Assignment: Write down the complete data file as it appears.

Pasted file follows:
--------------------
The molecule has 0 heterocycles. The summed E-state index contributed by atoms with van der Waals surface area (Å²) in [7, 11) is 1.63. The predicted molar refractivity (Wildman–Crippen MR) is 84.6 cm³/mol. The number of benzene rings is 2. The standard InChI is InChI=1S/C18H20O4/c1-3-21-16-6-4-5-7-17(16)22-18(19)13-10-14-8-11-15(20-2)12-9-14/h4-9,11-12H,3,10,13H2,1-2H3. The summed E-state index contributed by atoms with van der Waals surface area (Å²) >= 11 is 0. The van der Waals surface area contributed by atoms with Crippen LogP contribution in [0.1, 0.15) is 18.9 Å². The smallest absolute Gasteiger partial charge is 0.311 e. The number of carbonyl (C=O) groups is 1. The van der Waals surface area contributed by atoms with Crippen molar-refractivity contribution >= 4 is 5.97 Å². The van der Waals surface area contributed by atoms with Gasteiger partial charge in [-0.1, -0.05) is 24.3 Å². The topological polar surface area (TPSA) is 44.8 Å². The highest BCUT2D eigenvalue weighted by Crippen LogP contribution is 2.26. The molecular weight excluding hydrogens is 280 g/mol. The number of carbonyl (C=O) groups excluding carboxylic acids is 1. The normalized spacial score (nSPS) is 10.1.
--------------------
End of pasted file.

The molecule has 0 heterocycles. The summed E-state index contributed by atoms with van der Waals surface area (Å²) in [7, 11) is 1.63. The predicted molar refractivity (Wildman–Crippen MR) is 84.6 cm³/mol. The number of benzene rings is 2. The standard InChI is InChI=1S/C18H20O4/c1-3-21-16-6-4-5-7-17(16)22-18(19)13-10-14-8-11-15(20-2)12-9-14/h4-9,11-12H,3,10,13H2,1-2H3. The summed E-state index contributed by atoms with van der Waals surface area (Å²) >= 11 is 0. The van der Waals surface area contributed by atoms with Crippen LogP contribution in [0.1, 0.15) is 18.9 Å². The smallest absolute Gasteiger partial charge is 0.311 e. The number of carbonyl (C=O) groups is 1. The van der Waals surface area contributed by atoms with Crippen molar-refractivity contribution >= 4 is 5.97 Å². The van der Waals surface area contributed by atoms with Gasteiger partial charge in [-0.1, -0.05) is 24.3 Å². The topological polar surface area (TPSA) is 44.8 Å². The highest BCUT2D eigenvalue weighted by Crippen LogP contribution is 2.26. The molecular weight excluding hydrogens is 280 g/mol. The number of carbonyl (C=O) groups excluding carboxylic acids is 1. The normalized spacial score (nSPS) is 10.1.